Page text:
As we pause to consider the start of the new year, and the opportunity to grow in different areas of our lives – such as health, intellect, relationships – let’s not neglect to give attention to the most important area of our life: our spiritual condition. This condition, the state of our soul, must be given life and nurtured because it reflects the quality of our relationship with our Maker, and determines our posture toward life and its inevitable trials.
We must always stand ready to examine our own souls before the searching but gentle Spirit of God; but as J.C. Ryle wrote in his classic Holiness (1877), certain seasons afford a welcome opportunity to set about this happy and most important business, the business of our souls:
“To every one who is in downright earnest about his soul, and hungers and thirsts after spiritual life, the question ought to come home with searching power. Do we make progress in our religion? Do we grow?
“The question is one that is always useful, but especially so at certain seasons. A Saturday night, a communion Sunday, the return of a birthday, the end of a year – all these are seasons that ought to set us thinking, and make us look within. Time is fast flying. Life is fast ebbing away” (99).
One of the qualities of Christ that made him the most celebrated and universally admired, if not worshipped, persons in history was his example of personal humility and love, even toward those who hated and rejected him. Apart from questions about his divinity, through his life and death Christ changed the course of history, and others who’ve sought to imitate him – Martin Luther King, Jr., Mother Teresa, and Pope Francis today, for example – are also impacting their worlds and the course of history. Much of what they imitate are Christ’s “passive graces.”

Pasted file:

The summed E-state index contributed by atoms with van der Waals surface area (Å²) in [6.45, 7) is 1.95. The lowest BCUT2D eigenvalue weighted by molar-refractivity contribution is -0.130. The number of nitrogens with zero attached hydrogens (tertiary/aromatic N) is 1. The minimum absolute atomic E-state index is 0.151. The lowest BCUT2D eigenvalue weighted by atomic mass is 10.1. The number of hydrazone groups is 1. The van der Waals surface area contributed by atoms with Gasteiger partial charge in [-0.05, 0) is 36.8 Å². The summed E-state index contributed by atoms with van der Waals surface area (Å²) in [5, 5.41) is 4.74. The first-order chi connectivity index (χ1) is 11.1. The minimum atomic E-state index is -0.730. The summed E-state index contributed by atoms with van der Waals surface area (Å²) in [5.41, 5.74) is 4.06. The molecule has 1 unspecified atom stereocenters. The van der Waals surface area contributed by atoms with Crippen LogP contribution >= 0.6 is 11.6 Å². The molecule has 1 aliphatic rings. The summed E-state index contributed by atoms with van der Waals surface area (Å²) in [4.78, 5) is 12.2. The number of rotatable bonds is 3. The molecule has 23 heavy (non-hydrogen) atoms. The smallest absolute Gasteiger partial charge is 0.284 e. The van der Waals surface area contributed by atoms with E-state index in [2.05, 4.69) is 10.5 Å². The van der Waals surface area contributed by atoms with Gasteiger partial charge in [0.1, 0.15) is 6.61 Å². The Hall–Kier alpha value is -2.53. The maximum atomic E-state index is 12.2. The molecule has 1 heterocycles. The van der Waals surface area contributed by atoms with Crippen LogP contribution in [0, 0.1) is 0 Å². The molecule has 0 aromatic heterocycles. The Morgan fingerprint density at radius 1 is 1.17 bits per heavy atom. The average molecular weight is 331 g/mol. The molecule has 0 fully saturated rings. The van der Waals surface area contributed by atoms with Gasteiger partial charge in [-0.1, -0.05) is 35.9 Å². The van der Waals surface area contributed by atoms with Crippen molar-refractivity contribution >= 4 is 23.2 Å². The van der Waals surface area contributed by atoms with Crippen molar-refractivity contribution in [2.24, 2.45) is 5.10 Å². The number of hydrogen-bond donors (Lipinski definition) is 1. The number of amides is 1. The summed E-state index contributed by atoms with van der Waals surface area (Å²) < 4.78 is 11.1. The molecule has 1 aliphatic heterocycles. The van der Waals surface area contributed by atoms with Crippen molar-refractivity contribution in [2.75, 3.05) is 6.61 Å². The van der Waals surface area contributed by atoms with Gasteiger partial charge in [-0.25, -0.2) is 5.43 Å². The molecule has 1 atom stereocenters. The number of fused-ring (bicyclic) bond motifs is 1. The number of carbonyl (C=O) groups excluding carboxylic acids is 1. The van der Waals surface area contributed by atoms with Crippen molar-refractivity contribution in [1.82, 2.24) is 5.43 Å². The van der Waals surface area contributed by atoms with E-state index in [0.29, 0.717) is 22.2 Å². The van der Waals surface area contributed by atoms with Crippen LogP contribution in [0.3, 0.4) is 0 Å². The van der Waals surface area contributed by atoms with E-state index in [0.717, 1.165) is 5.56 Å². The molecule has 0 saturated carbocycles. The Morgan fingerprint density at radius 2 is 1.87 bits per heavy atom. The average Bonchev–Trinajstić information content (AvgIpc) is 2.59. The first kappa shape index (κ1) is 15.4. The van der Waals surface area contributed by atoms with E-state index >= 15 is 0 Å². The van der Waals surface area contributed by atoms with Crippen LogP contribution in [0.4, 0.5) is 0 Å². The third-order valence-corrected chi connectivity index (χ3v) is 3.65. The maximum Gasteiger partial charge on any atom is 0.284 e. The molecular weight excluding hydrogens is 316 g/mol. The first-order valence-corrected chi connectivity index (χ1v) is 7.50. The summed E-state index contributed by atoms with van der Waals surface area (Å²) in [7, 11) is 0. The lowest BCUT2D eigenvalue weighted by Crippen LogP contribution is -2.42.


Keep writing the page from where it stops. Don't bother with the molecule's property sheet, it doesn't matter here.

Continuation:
When’s the last time you thought about the “passive graces”? If you’re anything like me, never, because you’ve never heard of the passive graces, and probably wouldn’t have, if you didn’t read someone like J.C. Ryle, the famous nineteenth-century bishop of Liverpool in the Church of England. In his classic 1877 book, Holiness (Charles Nolan, 2001), in the chapter on sanctification – the life-long process of becoming more like Christ – he writes about the need to give our attention to growing in the passive graces.
The passive graces are “those graces which are especially shown in submission to the will of God, and in bearing and forbearing towards one another.” For example, as opposed to actively doing something unto another, being patient and loving toward them even as they hurt you, or speak ill of you and inflict injustice upon you. The model, of course, is Christ – who submitted himself to the power of those who beat him and killed him, and even forgave them, for they “knew not what they did.”
Ryle further comments: “The passive graces are no doubt harder to attain than the active ones, but they are precisely the graces which have the greatest influence on the world. Of one thing I feel very sure – it is nonsense to pretend to sanctification unless we follow after the meekness, gentleness, long-suffering, and forgivingness of which the Bible makes so much” (35).